FundingUniversität Heidelberg Wins Approval for Three Collaborative Research Centres
Press Release No. 48/2021
25 May 2021
DFG grants more than 33 million euros for two new transregional CRCs and one extended CRC
Heidelberg University has been successful in the latest approval round of the German Research Foundation (DFG), winning funding for three major research consortia. In the life sciences, the Collaborative Research Centre “Mechanisms and Functions of Wnt Signaling” (CRC 1324), based at the Centre for Organismal Studies and with participation of numerous life science institutions in Heidelberg, will enter its second funding period. Two new transregional CRCs were also approved for funding. In the biosciences, researchers from the University of Mainz – the lead university – and Ruperto Carola will collaborate in CRC/TRR 319, “RMaP: RNA Modification and Processing”. Focussing on mathematics, CRC/TRR 326, “Geometry and Arithmetic of Uniformized Structures”, coordinated by the University of Frankfurt, includes researchers from Heidelberg and Darmstadt. Total DFG funding for the three Collaborative Research Centres is more than 33 million euros for a period of four years.
The research of CRC 1324 focuses on so-called Wnt proteins, which control central processes in embryonic development and cell differentiation as well as in tumorigenesis. These proteins arose very early in the evolution of animals and also play an important role in human diseases. As universal developmental factors in the animal kingdom, they regulate organ development and control stem cell behaviour; they are also involved in the formation of the body axes and pattern formation. Aberrations in the signalling network due to mutations or epigenetic dysregulation can result in severe diseases such as cancer. The participating scientists in the Collaborative Research Centre are investigating the Wnt signalling pathway using biochemical, biophysical, genetic and mathematical approaches. After focusing in particular on mechanisms of Wnt signal transduction in the first funding period, the Heidelberg life science researchers will now turn their attention to transferring the gained knowledge into a spatial and temporal context during organ development and in the development of diseases. In the second funding period, the spokesperson of the CRC is Prof. Dr Michael Boutros from the Medical Faculty Mannheim of Heidelberg University. The DFG is funding CRC 1324 “Mechanisms and Functions of the Wnt Signaling Pathway” with approximately 11.5 million euros.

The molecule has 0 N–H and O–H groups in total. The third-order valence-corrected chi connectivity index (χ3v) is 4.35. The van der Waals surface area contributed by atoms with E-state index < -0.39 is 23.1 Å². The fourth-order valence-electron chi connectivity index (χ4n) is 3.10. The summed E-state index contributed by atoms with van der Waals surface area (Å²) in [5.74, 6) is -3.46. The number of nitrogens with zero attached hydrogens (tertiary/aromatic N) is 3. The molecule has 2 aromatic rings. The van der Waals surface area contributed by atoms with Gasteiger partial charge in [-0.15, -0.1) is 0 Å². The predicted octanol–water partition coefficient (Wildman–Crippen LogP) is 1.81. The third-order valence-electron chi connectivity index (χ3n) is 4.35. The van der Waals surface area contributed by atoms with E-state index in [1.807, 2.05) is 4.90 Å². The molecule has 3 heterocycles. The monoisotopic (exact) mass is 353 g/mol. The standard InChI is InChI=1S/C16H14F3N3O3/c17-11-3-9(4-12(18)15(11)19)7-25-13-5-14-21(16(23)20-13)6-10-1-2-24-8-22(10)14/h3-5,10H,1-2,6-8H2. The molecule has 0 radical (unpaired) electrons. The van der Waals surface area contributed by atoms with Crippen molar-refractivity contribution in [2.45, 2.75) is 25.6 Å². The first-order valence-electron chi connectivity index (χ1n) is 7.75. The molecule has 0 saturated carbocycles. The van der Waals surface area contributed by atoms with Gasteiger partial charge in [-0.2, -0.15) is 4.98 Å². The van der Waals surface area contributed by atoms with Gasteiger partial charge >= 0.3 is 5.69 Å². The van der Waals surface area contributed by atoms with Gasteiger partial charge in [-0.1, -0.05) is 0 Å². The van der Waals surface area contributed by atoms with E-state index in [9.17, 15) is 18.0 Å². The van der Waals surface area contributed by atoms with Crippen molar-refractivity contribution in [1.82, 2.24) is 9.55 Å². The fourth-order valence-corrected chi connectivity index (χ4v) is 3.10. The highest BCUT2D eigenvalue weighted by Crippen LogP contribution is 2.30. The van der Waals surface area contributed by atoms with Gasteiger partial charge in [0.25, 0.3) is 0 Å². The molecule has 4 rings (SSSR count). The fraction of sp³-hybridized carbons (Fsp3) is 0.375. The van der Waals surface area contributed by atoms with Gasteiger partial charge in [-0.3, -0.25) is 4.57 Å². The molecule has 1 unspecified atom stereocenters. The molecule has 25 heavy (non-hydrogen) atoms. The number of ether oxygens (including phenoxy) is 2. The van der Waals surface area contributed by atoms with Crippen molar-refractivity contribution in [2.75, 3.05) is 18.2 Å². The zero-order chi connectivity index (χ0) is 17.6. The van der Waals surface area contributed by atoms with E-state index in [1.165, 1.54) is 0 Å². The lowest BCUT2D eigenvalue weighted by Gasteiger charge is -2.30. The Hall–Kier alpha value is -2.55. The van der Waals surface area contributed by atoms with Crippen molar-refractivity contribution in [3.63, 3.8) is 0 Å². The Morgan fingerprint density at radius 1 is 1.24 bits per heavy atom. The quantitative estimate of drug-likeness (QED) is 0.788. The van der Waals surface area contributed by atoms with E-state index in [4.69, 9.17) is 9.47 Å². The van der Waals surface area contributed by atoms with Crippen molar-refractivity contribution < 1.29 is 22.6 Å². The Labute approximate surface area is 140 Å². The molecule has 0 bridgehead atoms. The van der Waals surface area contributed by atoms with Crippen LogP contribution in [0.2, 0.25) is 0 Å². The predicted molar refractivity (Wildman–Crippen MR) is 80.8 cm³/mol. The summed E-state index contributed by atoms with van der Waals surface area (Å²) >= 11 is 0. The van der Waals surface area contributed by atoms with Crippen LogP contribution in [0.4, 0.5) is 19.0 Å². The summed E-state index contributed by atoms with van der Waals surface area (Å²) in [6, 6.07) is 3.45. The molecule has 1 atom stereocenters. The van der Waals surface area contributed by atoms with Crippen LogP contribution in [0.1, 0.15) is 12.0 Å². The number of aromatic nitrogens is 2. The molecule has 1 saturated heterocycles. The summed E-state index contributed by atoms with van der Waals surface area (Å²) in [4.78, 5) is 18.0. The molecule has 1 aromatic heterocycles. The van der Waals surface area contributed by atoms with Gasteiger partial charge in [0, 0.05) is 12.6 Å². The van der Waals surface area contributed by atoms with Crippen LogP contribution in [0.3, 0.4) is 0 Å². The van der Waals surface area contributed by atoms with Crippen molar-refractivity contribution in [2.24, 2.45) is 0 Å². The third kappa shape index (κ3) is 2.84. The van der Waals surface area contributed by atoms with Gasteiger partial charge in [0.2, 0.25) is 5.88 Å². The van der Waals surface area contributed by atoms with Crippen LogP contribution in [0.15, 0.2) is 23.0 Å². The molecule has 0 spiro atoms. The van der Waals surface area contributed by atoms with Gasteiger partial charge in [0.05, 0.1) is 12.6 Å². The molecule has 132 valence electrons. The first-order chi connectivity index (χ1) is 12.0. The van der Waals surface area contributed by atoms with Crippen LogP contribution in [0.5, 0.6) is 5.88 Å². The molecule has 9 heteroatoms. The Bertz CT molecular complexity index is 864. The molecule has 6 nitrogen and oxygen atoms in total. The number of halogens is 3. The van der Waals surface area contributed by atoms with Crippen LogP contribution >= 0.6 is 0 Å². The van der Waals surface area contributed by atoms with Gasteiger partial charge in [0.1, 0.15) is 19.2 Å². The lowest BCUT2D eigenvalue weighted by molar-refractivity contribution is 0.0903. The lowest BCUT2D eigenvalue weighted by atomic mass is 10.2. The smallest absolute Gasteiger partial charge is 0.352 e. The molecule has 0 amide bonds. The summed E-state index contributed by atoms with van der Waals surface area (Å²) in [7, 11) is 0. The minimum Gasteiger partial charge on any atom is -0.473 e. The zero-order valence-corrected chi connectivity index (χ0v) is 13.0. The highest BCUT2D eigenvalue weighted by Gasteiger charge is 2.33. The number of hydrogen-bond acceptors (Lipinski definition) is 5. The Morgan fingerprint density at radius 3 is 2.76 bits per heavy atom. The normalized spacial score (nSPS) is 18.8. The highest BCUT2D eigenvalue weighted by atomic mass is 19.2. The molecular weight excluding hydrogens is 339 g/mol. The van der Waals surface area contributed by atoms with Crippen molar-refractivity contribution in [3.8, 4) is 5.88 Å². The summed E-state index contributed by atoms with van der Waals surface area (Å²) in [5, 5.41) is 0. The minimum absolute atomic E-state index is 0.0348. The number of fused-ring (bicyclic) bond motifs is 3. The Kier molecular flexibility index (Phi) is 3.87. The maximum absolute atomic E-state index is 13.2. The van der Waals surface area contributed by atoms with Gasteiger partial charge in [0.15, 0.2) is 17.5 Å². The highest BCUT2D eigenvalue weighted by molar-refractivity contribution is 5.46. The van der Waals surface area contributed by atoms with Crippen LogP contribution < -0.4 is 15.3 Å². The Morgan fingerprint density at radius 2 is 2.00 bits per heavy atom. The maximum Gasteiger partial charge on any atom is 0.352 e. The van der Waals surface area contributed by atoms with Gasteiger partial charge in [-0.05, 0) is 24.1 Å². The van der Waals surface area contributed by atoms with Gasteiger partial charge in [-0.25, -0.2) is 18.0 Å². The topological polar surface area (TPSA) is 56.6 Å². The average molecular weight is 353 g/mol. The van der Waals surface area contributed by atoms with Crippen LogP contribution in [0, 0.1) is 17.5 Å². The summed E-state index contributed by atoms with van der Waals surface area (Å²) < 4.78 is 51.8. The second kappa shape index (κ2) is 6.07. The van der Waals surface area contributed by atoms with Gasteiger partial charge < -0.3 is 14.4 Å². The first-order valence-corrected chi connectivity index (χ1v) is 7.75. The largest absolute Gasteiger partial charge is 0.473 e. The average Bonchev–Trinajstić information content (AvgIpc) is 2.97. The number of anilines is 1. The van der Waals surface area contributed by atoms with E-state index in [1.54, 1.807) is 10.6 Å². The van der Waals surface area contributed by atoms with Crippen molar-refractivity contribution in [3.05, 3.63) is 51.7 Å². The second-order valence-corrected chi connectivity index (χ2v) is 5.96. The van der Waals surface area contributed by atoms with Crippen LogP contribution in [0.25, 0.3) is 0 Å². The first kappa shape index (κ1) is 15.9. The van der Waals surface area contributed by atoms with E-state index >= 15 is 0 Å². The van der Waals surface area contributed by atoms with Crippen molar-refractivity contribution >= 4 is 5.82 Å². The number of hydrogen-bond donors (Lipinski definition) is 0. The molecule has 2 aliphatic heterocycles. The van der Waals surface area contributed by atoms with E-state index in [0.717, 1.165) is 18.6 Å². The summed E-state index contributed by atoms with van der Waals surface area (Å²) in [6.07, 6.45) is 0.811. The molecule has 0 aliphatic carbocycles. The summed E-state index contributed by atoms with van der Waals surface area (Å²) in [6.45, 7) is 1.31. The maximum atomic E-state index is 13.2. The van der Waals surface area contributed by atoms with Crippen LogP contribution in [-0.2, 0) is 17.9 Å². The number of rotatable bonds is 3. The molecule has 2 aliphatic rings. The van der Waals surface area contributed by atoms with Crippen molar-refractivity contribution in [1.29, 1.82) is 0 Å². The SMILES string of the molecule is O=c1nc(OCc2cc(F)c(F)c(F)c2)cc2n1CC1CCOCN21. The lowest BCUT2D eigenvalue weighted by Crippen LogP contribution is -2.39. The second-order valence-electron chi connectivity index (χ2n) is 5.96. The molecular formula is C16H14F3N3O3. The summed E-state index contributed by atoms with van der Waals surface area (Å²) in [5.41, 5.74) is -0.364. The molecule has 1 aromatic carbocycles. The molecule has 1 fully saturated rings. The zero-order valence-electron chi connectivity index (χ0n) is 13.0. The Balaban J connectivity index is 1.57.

CRC/TRR 319 is focussed on RNA, which is responsible for transferring genetic information into proteins in cells. In addition, RNA has multiple other functions of high current importance, for instance as genetic material of coronaviruses, as a novel vaccine, or as a component of the “gene scissors” CRISPR/Cas9. The transregional Collaborative Research Centre is particularly interested in how different steps of maturation and modification influence each other during the biogenesis of RNA. To date, little is known about the interplay between RNA processing and the RNA modification pathways; the new consortium of researchers from Mainz and Heidelberg will strive for a deeper understanding of these processes. They expect to gain fundamental insights into the mechanistic and functional processes of “epitranscriptomics”, which deals with the biological consequences of RNA modifications, including in disease contexts. Prof. Dr Andres Jäschke from the Institute of Pharmacy and Molecular Biotechnology at Heidelberg University will serve as co-spokesperson for the “RMaP: RNA Modification and Processing” CRC/TRR being led from the University of Mainz. Funding in the amount of approximately 10.6 million euros has been approved for the research.
The new CRC/TRR 326 will concentrate on the mathematical technique of uniformisation, which can be used to replace complicated geometric objects with simpler ones without changing the local structure. The original complexity is encoded in a suitable symmetry group, i.e. translated into another “language”. This approach opens up new pathways to study the original object. The research seeks to expand techniques of uniformisation and refine them for different challenges, with the aim of applying them to central geometric and arithmetical problems. In doing so, the CRC/TRR researchers from the universities in Frankfurt, Heidelberg, and Darmstadt hope to gain new insights into moduli spaces, amongst other things. Their findings could be relevant particularly in the context of Galois representations and automorphic forms. Prof. Dr Alexander Schmidt from the Mathematical Institute of Heidelberg University is co-spokesperson of the “Geometry and Arithmetic of Uniformized Structures” CRC/TRR, which is receiving DFG funding in the amount of approximately 11.2 million euros.